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Born against a background of privation and civil war, divided along lines of caste, class, language and religion, independent India emerged, somehow, as a united and democratic country. Ramachandra Guha's hugely acclaimed book tells the full story - the pain and the struggle, the humiliations and the glories - of the world's largest and least likely democracy.
While India is sometimes the most exasperating country in the world, it is also the most interesting. Ramachandra Guha writes compellingly of the myriad protests and conflicts that have peppered the history of free India. Moving between history and biography, the story of modern India is peopled with extraordinary characters. Guha gives fresh insights on the lives and public careers of those longserving Prime Ministers, Jawaharlal Nehru and Indira Gandhi. But the book also writes with feeling and sensitivity about lesser known (though not necessarily less important) Indians - peasants, tribals, women, workers and musicians.
Massively researched and elegantly written, India After Gandhi is a remarkable account of India's rebirth, and a work already hailed as a masterpiece of single volume history.
|File Size||4.99 MB|
I liked the way Ramachandra Guha has chronicled the development of India right since independence. Its a beautiful narrative and the book is a very detailed account of India since independence. Ramchandra guha is a Nehruvian. He writes equally about Hinduism but as the book proceeds he continues more to give it a bashing like a secularist. The book is very long. Guha has done extensive research in order to write this book. The book is one of the most comprehensive one and traces a history and goes up to 2007.I must say its a must read for people interested in history. He does give his own p... (Expand)
India After Gandhi: The History of the World's Largest Democracy is one of the best non-fiction books I have ever read. As the name suggests, this book deals with Indian history after 1947 and history assumes the form a of a story in this book. It is not everyday that you want a voluminous history book to never end. I wonder why Indian history post independence is not taught in schools. In my opinion, this book is a must read for anyone wishing to know about India's modern and contemporary history.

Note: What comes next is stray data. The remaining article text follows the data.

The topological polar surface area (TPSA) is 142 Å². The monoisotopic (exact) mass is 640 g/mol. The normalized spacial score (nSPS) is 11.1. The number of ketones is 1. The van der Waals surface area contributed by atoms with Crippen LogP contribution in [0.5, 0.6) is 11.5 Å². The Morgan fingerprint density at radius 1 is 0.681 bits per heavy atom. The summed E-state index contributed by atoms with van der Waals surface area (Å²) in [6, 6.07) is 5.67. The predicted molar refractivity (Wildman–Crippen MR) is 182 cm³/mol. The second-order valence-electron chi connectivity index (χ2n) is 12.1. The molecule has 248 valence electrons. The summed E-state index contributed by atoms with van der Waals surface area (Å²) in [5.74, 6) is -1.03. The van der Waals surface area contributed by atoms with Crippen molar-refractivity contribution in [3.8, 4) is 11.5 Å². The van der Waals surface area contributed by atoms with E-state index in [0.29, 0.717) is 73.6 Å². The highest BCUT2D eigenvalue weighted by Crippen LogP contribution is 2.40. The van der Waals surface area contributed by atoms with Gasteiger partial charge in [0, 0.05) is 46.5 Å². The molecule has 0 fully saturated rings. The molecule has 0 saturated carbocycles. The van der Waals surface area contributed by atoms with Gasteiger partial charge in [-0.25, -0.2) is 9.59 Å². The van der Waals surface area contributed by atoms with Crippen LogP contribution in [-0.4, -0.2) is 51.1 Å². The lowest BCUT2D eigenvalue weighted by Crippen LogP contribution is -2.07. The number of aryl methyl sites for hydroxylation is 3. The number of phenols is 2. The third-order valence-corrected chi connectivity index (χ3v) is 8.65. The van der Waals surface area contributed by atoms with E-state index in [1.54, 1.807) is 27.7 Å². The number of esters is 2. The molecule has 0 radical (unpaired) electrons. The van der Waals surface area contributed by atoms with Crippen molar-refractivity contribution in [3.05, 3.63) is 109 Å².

What I loved:
1. Wide array of topics: The book gives an account of almost all watershed ev... (Expand)
This book is very well written in the true GUHA style. Previous to this book i had one more of his book and found the lucid language of the book almost addictive...
This book starts from the time India got independence and i was amazed to read the amount of planning which had gone into every aspect of making India a democratic nation in spite of the Worlds doubts whether democracy would be successful in our nation or not...
The respect which i had for leaders like Patel and Ambedkar has grown manifold after reading this book... Patel was instrumental in getting all the princely states under... (Expand)
Since ages, India has been quite bad in recording her history. Most of our ancient history, as we read in books, is not authentic, because it's not based on any recorded history. It's mainly based on fragments from scriptures or other religious books, whose historicity and authenticity can't be vouched for. A good example is the Mahabharata, which is believed to be written by Ganesha, as narrated by Vyasa. No one knows correctly who the original author was or how this was written where as there's not much ambiguity about the authorship of Homer. The same is true for modern or medieval histo... (Expand)
Anyone with remote interest in India and Indian history post independence should read this book. The book is a massive read, and the breadth of subjects covered definitely shows the laborious work of the author. It is quite a gripping tale of India, her struggles to keep the nation in one piece, the wide vagaries of challenges and problems she has faced and how the survival has not been miraculous but due the hard work of every hand that built this nation, at various points in time.
I feel a lot more coverage could have been given to Sardar Vallabhai Patel and his contributions towards bu... (Expand)